Speckled Alder (Alnus incana spp. rugosa)

Beaked Hazelnut (Corylus cornuta) 

The Speckled Alder (Alnus incana); also known as the Tag Alder, Gray Alder, Hoary Alder, Hazel Alder, Swamp Alder and Mountain Alder;  is a monoecious, deciduous, perennial shrub or, rarely, tree in the Birch Family (Betulaceae). The genus name is Latin for "Alder Tree." The Latin word "alnus" originated from the ancient Latin for "growing along streams," which is descriptive of where this shrub is found. The species name comes from the Latin for "gray" (cana). The subspecies name is from the Latin for "wrinkled." This shrub is very common on Mount Desert Island and can be found on the banks of French Hill Pond and on the island in French Hill Pond. This shrub may be easily confused with the Beaked Hazelnut (Corylus cornuta) or true Mountain Alder (Alnus viridis) both of which are in the Birch Family and are common on Mount Desert Island. The Speckled Alder(Alnus incana) is distinguished from these other shrubs by its prominent, white-speckled, reddish-brown to gray bark as seen in the photograph below. The white speckles are called "lenticels" and consist of a spongy substance that allows the shrub to exchange gases.

The leaves are alternate, simple, ovate, toothed and up to four inches (10 centimeters) long and three inches (8 centimeters) wide. The veins are prominent and the leaf surface is raised between the veins giving them a wrinkled appearance, whence the subspecies name.

Beaked Hazelnut (Corylus cornuta) Leaves

The male flowers are catkins up to three inches (7.5 centimeters) long as shown in the next photograph. These catkins will mature to a brown color and persist throughout the winter. The female flowers are cone-like, green and about ¼ inch (6 millimeters) long.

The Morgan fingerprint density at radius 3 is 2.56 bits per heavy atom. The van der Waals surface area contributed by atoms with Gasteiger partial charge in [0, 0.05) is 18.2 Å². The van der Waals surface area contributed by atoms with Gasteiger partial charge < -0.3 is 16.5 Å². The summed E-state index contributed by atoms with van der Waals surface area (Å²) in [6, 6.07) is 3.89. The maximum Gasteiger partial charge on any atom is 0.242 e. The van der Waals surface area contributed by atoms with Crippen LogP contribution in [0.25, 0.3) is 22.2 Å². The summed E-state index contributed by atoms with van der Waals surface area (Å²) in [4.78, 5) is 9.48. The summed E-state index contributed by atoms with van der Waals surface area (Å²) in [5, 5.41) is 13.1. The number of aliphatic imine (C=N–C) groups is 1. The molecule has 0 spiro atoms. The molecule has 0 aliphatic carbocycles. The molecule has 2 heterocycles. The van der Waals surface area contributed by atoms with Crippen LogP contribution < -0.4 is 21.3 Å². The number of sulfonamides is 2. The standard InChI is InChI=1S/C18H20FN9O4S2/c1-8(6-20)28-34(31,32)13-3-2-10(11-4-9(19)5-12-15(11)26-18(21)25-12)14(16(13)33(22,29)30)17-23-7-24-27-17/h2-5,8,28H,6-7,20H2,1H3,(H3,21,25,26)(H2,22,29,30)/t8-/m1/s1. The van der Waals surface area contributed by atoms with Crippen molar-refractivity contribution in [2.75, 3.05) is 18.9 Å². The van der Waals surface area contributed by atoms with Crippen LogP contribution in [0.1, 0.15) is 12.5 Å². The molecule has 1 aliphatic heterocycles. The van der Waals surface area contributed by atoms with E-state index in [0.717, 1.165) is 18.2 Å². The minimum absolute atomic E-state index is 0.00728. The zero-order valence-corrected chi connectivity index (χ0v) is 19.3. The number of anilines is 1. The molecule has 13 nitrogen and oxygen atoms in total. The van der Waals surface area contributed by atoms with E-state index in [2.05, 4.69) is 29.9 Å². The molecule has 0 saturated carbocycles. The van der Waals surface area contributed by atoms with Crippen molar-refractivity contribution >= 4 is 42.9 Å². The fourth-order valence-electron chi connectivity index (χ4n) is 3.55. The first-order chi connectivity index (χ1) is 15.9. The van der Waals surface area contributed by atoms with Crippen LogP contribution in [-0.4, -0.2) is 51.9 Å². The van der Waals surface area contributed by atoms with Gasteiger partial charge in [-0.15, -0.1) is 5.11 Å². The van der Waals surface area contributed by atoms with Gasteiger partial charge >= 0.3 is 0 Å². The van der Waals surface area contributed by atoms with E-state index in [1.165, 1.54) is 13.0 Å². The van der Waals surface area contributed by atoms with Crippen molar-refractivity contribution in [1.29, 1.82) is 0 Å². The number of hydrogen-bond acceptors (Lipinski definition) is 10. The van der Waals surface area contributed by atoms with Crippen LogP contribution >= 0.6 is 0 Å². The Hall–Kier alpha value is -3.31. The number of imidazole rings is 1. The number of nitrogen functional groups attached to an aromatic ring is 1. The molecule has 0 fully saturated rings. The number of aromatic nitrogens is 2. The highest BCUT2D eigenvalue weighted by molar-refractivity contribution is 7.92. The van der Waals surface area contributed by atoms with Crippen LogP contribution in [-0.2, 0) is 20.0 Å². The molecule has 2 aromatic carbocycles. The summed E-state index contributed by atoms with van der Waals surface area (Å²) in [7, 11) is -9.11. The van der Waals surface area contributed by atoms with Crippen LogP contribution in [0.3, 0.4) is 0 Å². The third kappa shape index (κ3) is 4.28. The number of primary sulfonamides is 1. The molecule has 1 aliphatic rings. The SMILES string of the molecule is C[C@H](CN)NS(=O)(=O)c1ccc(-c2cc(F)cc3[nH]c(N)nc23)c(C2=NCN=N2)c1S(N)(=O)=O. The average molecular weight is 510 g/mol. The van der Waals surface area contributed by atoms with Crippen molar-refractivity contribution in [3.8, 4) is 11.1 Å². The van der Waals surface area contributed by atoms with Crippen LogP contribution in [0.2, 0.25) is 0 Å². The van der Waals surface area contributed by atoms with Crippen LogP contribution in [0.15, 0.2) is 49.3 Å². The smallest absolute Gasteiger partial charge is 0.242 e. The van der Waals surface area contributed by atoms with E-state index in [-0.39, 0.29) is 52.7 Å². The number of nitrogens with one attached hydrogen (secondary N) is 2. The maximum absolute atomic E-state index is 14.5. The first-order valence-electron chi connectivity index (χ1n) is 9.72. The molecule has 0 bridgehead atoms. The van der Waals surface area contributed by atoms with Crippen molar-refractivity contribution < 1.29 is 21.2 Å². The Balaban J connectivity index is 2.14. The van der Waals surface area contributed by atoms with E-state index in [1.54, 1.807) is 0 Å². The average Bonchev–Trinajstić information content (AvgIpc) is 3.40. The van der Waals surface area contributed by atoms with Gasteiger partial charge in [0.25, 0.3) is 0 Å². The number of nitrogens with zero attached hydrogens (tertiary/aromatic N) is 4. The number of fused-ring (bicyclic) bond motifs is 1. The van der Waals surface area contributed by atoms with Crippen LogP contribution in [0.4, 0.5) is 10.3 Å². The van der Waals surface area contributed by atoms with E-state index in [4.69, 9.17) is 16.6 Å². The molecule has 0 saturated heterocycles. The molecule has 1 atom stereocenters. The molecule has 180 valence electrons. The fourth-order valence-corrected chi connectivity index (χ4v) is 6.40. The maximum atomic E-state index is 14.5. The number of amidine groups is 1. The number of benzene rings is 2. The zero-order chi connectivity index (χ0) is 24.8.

Beaked Hazelnut (Corylus cornuta) Male Flowers

New growth may look like immature fruit of the Beaked Hazelnut (Corylus cornuta) as shown in the photograph below.

Beaked Hazelnut (Corylus cornuta) Female Flowers 

The following photograph shows a Speckled Alder in winter. Note the persistent mature catkins. This photograph was taken at the northeast edge of the pond. These plants will generally be found near water.

Speckled Alder in Winter

The fruit is a small cone about ½ inch (one centimeter) long in clusters as shown in the photograph below. The immature cone is smaller, green and tightly closed but eventually turns brown and opens into a cone-like formation. This shrub is not a conifer as such. Some authorities refer to the cones as "fruit clusters." Each scale of the cone has a small, winged seed that is released in the spring. There are 1,084,250 seeds to a pound (0.45 kilograms).

Speckled Alder Cones

The buds on the tip of a twig are hard and may be mistaken for a nut. The photograph below shows a bud.

Beaked Hazelnut (Corylus cornuta) Nut 

The root system is a rhizomic system. The root system fixes nitrogen that can enhance the growth of nearby trees.

This plant filters water and helps stabilize the soil. It is frequently cultivated and planted as an ornamental and/or to control erosion in wet areas.

Native Americans used this plant for various medicinal purposes. The roots were ground with bumblebee to make a concoction that aided childbirth.


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